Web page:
What Is an Education Consultant?

an education consultant helping a student in a one on one session

As the dynamics of education shift, education consultants help families, students and schools with their varied educational needs. Education consultants usually have an education degree. They may be former classroom teachers or administrators.

Education consultants are passionate about K-12 and higher education. They want to influence student achievement and help teachers and organizations grow in meaningful ways. Education consultants are concerned with knowing how education is developed and delivered. They understand how both youth and adult learners receive information and can make decisions that benefit them.

What Do Education Consultants Do?

Education consultants can pursue a wide range of roles according to their educational interests. What they do often depends on what area of education they are most interested in. Those education consultants who want to work directly with families and students may work in the following areas:

School Choice

An education consultant can help families determine what school is the best fit for their child. An education consultant who works in school choice will research a family's needs and a student's wants to identify an ideal school. Consultants may even visit schools to determine whether they are the right fit for the clients and their children. After a thorough investigation of school options, the consultants make their recommendations.

College Admissions

Many education consultants, especially those with advanced education degrees who used to work in higher education, become college admissions consultants. They know the ins and outs of how to help students apply to colleges, from filling out the general application and learning about financial aid to even determining which colleges to apply to in the first place.

Just like school choice consultants, those who work in college admissions may help a family do the research that is needed to determine where their child might go to school. They investigate location, special programs and budget constraints to find a good fit. College admissions education consultants might also coach students through the interview process or the essay writing part of the application and even help them know what to expect when they begin college.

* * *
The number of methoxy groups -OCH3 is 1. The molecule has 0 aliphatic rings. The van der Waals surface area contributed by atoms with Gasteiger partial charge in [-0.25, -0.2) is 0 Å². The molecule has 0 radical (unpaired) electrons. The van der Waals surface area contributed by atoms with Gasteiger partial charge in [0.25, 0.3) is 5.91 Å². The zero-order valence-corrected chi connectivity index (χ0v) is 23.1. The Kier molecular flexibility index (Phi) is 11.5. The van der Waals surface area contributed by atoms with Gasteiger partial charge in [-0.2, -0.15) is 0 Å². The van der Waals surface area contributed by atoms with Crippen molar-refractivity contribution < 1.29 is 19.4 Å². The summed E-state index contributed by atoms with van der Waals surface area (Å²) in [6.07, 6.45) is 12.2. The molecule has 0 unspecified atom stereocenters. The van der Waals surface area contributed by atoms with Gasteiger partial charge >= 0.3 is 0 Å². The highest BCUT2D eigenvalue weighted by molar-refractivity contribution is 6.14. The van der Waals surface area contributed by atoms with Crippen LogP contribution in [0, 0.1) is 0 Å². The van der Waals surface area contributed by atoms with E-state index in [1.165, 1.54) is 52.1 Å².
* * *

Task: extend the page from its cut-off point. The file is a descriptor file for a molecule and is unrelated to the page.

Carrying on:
School Initiatives

Sometimes schools have special projects that they want to implement but do not have a staff member who is already an expert in that area. In such cases, they often bring in education consultants. A consultant might determine a school’s technology and make recommendations for how to implement 1:1 technology initiatives, blended learning programs or other innovations. Additionally, education consultants may specialize in certain areas such as English language learners, special education or diversity and inclusion. They may work as consultants on special programs to improve student achievement. Education consultants who are brought in to work on school initiatives can help schools and districts see things more objectively.

Curriculum Advising

Just as education consultants come in to work on special initiatives at schools, they also advise on curriculum to help schools reach certain goals. Education consultants often understand many different types of curriculum products and can help schools and districts choose the best ones for their students and teachers. Education consultants may be the first people who review curriculum for a school or district and narrow down the options. Then, during the curriculum adoption phase, teachers and other members of the school community may have to examine the remaining choices to make the final decision.

Finally, education consultants work with organizations that influence education, such as textbook publishers, nonprofits and ed-tech curriculum creators.

Curriculum Development

Many education consultants have education degrees and have worked in classrooms. They know how important it is to have a solid, well-written curriculum. Those who are good writers and interested in instructional design may find work as curriculum developers or instructional designers for organizations that create educational materials. They may make suggestions about what kinds of topics are needed or they may be more hands-on and write lessons for these organizations.

Training and Professional Development

Many educational publishers and content creators employ education consultants to train teachers and other school professionals in the use of their products. These education consultants travel from school to school and act as ambassadors for the products. They hold professional development sessions to demonstrate the products to teachers and show them how to implement the new curriculum in their classrooms. In addition, education consultants may travel to education conferences, where they help demonstrate the curriculum  and products to potential clients in their classrooms.

To learn more about Grand Canyon University’s education degree programs, visit the College of Education webpage or click the Request More Information button on this page.

The views and opinions expressed in this article are those of the author’s and do not necessarily reflect the official policy or position of Grand Canyon University. Any sources cited were accurate as of the publish date.

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